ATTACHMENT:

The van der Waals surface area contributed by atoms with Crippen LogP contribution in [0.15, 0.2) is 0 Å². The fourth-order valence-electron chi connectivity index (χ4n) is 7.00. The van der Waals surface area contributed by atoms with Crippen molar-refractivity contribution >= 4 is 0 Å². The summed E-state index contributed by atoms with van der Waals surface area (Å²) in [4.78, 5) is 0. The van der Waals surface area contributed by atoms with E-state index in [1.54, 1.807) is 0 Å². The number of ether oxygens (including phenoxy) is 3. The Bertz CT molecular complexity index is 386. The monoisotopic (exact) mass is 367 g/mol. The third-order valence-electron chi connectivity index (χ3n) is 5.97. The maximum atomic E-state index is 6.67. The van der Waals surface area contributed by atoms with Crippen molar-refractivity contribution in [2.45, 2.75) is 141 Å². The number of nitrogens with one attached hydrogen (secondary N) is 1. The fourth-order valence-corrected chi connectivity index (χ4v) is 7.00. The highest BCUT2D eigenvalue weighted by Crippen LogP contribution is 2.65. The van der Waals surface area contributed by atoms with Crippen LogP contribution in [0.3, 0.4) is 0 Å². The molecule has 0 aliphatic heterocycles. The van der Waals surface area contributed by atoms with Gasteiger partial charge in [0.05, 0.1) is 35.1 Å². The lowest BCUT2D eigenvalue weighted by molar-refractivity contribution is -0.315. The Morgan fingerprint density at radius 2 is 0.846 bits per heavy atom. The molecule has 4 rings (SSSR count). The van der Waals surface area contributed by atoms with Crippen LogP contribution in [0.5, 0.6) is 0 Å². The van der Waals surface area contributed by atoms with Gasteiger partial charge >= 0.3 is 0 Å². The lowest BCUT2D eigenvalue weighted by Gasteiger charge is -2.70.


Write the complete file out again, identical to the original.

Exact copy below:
The van der Waals surface area contributed by atoms with Crippen LogP contribution in [0.15, 0.2) is 0 Å². The fourth-order valence-electron chi connectivity index (χ4n) is 7.00. The van der Waals surface area contributed by atoms with Crippen molar-refractivity contribution >= 4 is 0 Å². The summed E-state index contributed by atoms with van der Waals surface area (Å²) in [4.78, 5) is 0. The van der Waals surface area contributed by atoms with E-state index in [1.54, 1.807) is 0 Å². The number of ether oxygens (including phenoxy) is 3. The Bertz CT molecular complexity index is 386. The monoisotopic (exact) mass is 367 g/mol. The third-order valence-electron chi connectivity index (χ3n) is 5.97. The maximum atomic E-state index is 6.67. The van der Waals surface area contributed by atoms with Crippen molar-refractivity contribution in [2.45, 2.75) is 141 Å². The number of nitrogens with one attached hydrogen (secondary N) is 1. The fourth-order valence-corrected chi connectivity index (χ4v) is 7.00. The highest BCUT2D eigenvalue weighted by Crippen LogP contribution is 2.65. The van der Waals surface area contributed by atoms with Crippen LogP contribution in [0.3, 0.4) is 0 Å². The molecule has 0 aliphatic heterocycles. The van der Waals surface area contributed by atoms with Gasteiger partial charge in [0.05, 0.1) is 35.1 Å². The lowest BCUT2D eigenvalue weighted by molar-refractivity contribution is -0.315. The Morgan fingerprint density at radius 2 is 0.846 bits per heavy atom. The molecule has 4 rings (SSSR count). The van der Waals surface area contributed by atoms with Crippen LogP contribution in [0.5, 0.6) is 0 Å². The van der Waals surface area contributed by atoms with Gasteiger partial charge >= 0.3 is 0 Å². The lowest BCUT2D eigenvalue weighted by Gasteiger charge is -2.70.